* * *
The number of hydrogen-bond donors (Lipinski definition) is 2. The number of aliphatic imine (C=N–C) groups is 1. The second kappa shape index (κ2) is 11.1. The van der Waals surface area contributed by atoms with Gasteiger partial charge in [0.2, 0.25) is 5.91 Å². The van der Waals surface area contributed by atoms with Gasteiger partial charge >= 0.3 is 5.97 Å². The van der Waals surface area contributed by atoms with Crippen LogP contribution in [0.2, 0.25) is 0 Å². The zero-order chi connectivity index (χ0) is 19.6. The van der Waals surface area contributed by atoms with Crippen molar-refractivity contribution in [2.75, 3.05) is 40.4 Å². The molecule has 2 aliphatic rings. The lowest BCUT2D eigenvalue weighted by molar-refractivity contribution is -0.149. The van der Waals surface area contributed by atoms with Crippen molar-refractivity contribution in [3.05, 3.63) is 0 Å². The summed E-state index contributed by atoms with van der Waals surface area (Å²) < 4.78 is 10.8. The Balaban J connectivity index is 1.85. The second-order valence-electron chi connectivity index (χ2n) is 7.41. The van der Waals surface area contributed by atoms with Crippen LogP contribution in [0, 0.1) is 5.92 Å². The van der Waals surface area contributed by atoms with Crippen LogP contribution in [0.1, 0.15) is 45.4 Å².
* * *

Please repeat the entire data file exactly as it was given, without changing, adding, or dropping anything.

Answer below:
The number of hydrogen-bond donors (Lipinski definition) is 2. The number of aliphatic imine (C=N–C) groups is 1. The second kappa shape index (κ2) is 11.1. The van der Waals surface area contributed by atoms with Gasteiger partial charge in [0.2, 0.25) is 5.91 Å². The van der Waals surface area contributed by atoms with Gasteiger partial charge >= 0.3 is 5.97 Å². The van der Waals surface area contributed by atoms with Crippen LogP contribution in [0.2, 0.25) is 0 Å². The zero-order chi connectivity index (χ0) is 19.6. The van der Waals surface area contributed by atoms with Crippen molar-refractivity contribution in [2.75, 3.05) is 40.4 Å². The molecule has 2 aliphatic rings. The lowest BCUT2D eigenvalue weighted by molar-refractivity contribution is -0.149. The van der Waals surface area contributed by atoms with Crippen molar-refractivity contribution in [3.05, 3.63) is 0 Å². The summed E-state index contributed by atoms with van der Waals surface area (Å²) < 4.78 is 10.8. The Balaban J connectivity index is 1.85. The second-order valence-electron chi connectivity index (χ2n) is 7.41. The van der Waals surface area contributed by atoms with Crippen LogP contribution in [0, 0.1) is 5.92 Å². The van der Waals surface area contributed by atoms with Crippen LogP contribution in [0.1, 0.15) is 45.4 Å².